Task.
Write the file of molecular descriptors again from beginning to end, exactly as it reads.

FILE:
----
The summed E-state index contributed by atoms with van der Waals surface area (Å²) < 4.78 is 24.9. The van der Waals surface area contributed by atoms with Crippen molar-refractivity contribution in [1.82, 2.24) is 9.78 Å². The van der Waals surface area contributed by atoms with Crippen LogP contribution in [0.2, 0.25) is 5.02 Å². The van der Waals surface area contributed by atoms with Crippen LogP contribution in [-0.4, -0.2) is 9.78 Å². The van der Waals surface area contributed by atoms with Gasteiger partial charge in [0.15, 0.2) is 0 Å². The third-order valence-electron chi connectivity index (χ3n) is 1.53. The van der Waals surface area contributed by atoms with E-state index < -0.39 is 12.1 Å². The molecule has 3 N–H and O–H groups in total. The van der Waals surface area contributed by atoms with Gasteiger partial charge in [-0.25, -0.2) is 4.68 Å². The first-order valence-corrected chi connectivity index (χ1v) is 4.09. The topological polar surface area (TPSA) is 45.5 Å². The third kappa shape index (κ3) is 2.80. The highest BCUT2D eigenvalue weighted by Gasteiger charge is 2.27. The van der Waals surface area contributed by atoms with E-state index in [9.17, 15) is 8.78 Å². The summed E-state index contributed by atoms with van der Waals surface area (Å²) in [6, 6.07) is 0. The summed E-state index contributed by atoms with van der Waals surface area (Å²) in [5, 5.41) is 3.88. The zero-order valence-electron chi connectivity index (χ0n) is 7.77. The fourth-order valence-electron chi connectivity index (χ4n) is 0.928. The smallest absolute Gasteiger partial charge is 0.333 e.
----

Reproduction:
The summed E-state index contributed by atoms with van der Waals surface area (Å²) < 4.78 is 24.9. The van der Waals surface area contributed by atoms with Crippen molar-refractivity contribution in [1.82, 2.24) is 9.78 Å². The van der Waals surface area contributed by atoms with Crippen LogP contribution in [0.2, 0.25) is 5.02 Å². The van der Waals surface area contributed by atoms with Crippen LogP contribution in [-0.4, -0.2) is 9.78 Å². The van der Waals surface area contributed by atoms with Gasteiger partial charge in [0.15, 0.2) is 0 Å². The third-order valence-electron chi connectivity index (χ3n) is 1.53. The van der Waals surface area contributed by atoms with E-state index < -0.39 is 12.1 Å². The molecule has 3 N–H and O–H groups in total. The van der Waals surface area contributed by atoms with Gasteiger partial charge in [-0.25, -0.2) is 4.68 Å². The first-order valence-corrected chi connectivity index (χ1v) is 4.09. The topological polar surface area (TPSA) is 45.5 Å². The third kappa shape index (κ3) is 2.80. The highest BCUT2D eigenvalue weighted by Gasteiger charge is 2.27. The van der Waals surface area contributed by atoms with E-state index in [9.17, 15) is 8.78 Å². The summed E-state index contributed by atoms with van der Waals surface area (Å²) in [6, 6.07) is 0. The summed E-state index contributed by atoms with van der Waals surface area (Å²) in [5, 5.41) is 3.88. The zero-order valence-electron chi connectivity index (χ0n) is 7.77. The fourth-order valence-electron chi connectivity index (χ4n) is 0.928. The smallest absolute Gasteiger partial charge is 0.333 e.